Objective: Previous studies have shown sex-specific differences in all-cause and CHD mortality in type 2 diabetes. We performed a systematic review and meta-analysis to provide a global picture of the estimated influence of type 2 diabetes on the risk of all-cause and CHD mortality in women versus men.

Methods: We systematically searched PubMed, Embase, and Web of Science for studies published from their starting dates to 7 Aug 2018. The sex-specific hazard ratios (HRs) and their pooled ratio (women vs. men) of all-cause and CHD mortality associated with type 2 diabetes were obtained through an inverse-variance weighted random-effects meta-analysis. Subgroup analyses were used to explore potential sources of heterogeneity.

Results: The 35 analyzed prospective cohort studies included 2,314,292 individuals, among whom 254,038 all-cause deaths occurred. The pooled women vs. men ratio of the HRs for all-cause and CHD mortality were 1.17 (95% CI 1.12-1.23, I2=81.6%) and 1.97 (95% CI 1.49-2.61, I2=86.4%), respectively. The pooled estimate of the HR for all-cause mortality was approximately 1.30 in articles in which the duration of follow-up longer than 10 years, and 1.10 in articles in which the duration of follow-up less than 10 years. The pooled HRs for all-cause mortality in patients with type 2 diabetes was 2.33 (95% CI 2.02-2.69) in women and 1.91 (95% CI 1.72-2.12) in men, compared with their healthy counterparts.

Conclusions: The effect of diabetes on all-cause and CHD mortality is approximately 17% and 97% greater, respectively, for women than for men.

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Karin van der Tuin, Marina Ventayol, Willem Corver, Midia Khalifa, Dina Ruano, E P Corssmit, Frederik J Hes, Thera P Links, Jan Smit, Theo S. Plantinga, E Kapiteijn, Ton Van Wezel and Hans Morreau

OBJECTIVE: Gene alterations leading to activation of the MAPK pathway are of interest for targeted therapy in patients with advanced radioactive iodine-refractory (RAI-R) thyroid carcinoma. Due to technical reasons gene fusion analysis in RNA isolated from formalin-fixed tumor tissues has till now been limited. The objective of the present study was to identify targetable gene rearrangements in RNA isolated from formalin-fixed RAI-R thyroid carcinomas.

DESIGN: Retrospective study in 132 patients with RAI-R thyroid carcinoma (59 papillary-, 24 follicular-, 35 Hürthle cell-, and 14 anaplastic thyroid carcinoma).

METHODS: Total nucleic acid (undivided DNA and RNA) was isolated from formalin-fixed tissue. Extensive gene fusion analysis was performed in all samples that tested negative for pathogenic BRAF, NRAS, HRAS and KRAS variants.

RESULTS: Seven targetable gene fusions were identified in the remaining 60 samples without known DNA variants. This includes frequently reported gene fusions such as CCDC6/RET [PTC1], PRKAR1A/RET [PTC2] and ETV6/NTRK3 (n=2), and gene fusions that are less common in thyroid cancer (TPM3/NTRK1, EML4/ALK and EML4/NTRK3). Of note, most gene fusions were detected in papillary thyroid carcinoma and MAPK-associated alterations in Hürthle cell carcinomas are rare (2/35).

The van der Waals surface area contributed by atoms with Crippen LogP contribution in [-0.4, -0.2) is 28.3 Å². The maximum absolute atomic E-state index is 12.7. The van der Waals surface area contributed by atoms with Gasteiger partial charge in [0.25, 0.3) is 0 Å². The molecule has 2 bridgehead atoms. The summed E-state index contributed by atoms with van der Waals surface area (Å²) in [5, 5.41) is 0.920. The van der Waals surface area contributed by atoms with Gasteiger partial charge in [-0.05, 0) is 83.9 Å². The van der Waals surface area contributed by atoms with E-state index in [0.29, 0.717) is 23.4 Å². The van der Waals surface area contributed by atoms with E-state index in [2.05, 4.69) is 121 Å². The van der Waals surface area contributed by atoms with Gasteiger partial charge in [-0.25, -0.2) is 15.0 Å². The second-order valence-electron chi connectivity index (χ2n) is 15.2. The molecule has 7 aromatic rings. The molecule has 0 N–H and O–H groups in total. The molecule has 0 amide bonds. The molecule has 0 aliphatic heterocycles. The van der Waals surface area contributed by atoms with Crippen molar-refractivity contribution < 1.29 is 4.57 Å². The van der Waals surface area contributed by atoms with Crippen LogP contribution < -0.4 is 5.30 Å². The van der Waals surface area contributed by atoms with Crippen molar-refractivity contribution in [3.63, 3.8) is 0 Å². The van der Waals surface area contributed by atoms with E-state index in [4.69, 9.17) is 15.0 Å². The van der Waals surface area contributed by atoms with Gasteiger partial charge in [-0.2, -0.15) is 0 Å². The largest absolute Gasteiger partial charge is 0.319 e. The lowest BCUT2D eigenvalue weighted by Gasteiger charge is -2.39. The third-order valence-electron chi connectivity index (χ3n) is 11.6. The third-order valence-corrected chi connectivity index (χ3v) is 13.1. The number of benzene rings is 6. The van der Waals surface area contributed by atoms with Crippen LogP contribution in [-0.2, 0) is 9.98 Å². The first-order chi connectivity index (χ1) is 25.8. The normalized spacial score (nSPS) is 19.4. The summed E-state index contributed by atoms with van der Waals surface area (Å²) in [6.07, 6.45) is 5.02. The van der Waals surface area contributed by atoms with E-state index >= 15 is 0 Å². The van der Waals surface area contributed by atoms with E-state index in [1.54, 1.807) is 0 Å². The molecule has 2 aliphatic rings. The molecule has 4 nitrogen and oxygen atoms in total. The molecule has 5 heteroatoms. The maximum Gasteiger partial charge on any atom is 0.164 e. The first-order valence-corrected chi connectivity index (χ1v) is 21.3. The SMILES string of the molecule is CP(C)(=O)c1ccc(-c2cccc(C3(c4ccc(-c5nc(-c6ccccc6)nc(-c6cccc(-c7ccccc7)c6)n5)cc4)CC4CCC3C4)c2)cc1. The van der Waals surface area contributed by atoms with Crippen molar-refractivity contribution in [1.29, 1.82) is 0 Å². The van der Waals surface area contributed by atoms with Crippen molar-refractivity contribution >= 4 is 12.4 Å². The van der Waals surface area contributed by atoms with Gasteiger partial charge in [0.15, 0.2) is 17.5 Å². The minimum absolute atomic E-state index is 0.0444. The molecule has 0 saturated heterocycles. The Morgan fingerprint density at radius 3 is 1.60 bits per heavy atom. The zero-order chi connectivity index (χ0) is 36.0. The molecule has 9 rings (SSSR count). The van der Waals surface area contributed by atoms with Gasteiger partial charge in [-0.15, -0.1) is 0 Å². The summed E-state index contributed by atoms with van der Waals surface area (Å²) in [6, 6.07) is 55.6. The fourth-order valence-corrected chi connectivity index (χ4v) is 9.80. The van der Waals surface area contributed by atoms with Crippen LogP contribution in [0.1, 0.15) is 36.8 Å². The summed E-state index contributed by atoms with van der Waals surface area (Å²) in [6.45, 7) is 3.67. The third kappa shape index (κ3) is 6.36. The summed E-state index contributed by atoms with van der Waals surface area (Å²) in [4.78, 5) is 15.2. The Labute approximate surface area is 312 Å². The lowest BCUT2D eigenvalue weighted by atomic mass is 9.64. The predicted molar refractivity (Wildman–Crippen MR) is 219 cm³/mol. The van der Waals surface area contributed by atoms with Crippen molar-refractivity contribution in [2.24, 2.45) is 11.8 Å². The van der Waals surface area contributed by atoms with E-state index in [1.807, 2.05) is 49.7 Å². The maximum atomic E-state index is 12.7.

CONCLUSION: Targetable gene fusions were found in 12% of RAI-R thyroid carcinoma without DNA variants, and can be effectively identified in formalin-fixed tissue. These gene fusionsmight provide a preclinical rationale to include specific kinase inhibitors in the treatment regimen for these patients. The latter intends to restore iodine transport and/or take advantage of the direct effect on tumor cell vitality once progressive disease is seen.

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Yijie Xu, Haibin Li, Anxin Wang, Zhaoping Su, Guang Yang, Yanxia Luo, Lixin Tao, Shuohua Chen, Shouling Wu, Youxin Wang and Xiuhua Guo

Objective

This study aimed to determine if the metabolically healthy obese (MHO) is associated with an increased risk of myocardial infarction (MI) in Chinese population.

Design

The Kailuan study is a community-based prospective cohort study.

Methods

BMI and metabolic syndrome (MetS) were assessed in 91 866 participants without a history of MI or stroke. Participants were categorised into six mutually exclusive groups according to the BMI-MetS status: normal weight (BMI:  ≤ 18.5to < 24.0 kg/m2) without MetS (MH-NW), normal weight with MetS (MUH-NW), overweight (BMI:  ≤ 24.0to < 28.0 kg/m2) without MetS (MH-OW), overweight with MetS (MUH-OW), obese (BMI ≥ 28.0 kg/m2) without MetS (MHO) and obese with MetS (MUO). The hazard ratio (HR) with 95% CI was calculated for the incidence of MI using a multivariable Cox model.

Results

A total of 6745 (7.34%) individuals were classified as MHO. During a median 8-year follow-up, 1167 (1.27%) participants developed MI. The MHO group had an increased risk of MI (HR: 1.76, 95% CI: 1.37–2.25) in comparison with the MH-NW group after adjusting for potential confounding variables. After a similar adjustment, the risk of MI was significantly elevated in the MUH-NW (HR: 1.62, 95% CI: 1.28–2.05), MUH-OW (HR: 1.98, 95% CI: 1.67–2.35) and MUO group (HR: 2.06, 95% CI: 1.70–2.49).

Conclusions

MHO subjects showed a substantially higher risk of MI in comparison with MH-NW subjects. That said, even without measurable metabolic abnormalities, obesity was associated with a higher risk of MI.

Free access

C Peters, A S P van Trotsenburg and N Schoenmakers

Congenital hypothyroidism (CH) may be primary, due to a defect affecting the thyroid gland itself, or central, due to impaired thyroid-stimulating hormone (TSH)-mediated stimulation of the thyroid gland as a result of hypothalamic or pituitary pathology. Primary CH is the most common neonatal endocrine disorder, traditionally subdivided into thyroid dysgenesis (TD), referring to a spectrum of thyroid developmental abnormalities, and dyshormonogenesis, where a defective molecular pathway for thyroid hormonogenesis results in failure of hormone production by a structurally intact gland. Delayed treatment of neonatal hypothyroidism may result in profound neurodevelopmental delay; therefore, CH is screened for in developed countries to facilitate prompt diagnosis. Central congenital hypothyroidism (CCH) is a rarer entity which may occur in isolation, or (more frequently) in association with additional pituitary hormone deficits. CCH is most commonly defined biochemically by failure of appropriate TSH elevation despite subnormal thyroid hormone levels and will therefore evade diagnosis in primary, TSH-based CH-screening programmes. This review will discuss recent genetic aetiological advances in CH and summarize epidemiological data and clinical diagnostic challenges, focussing on primary CH and isolated CCH.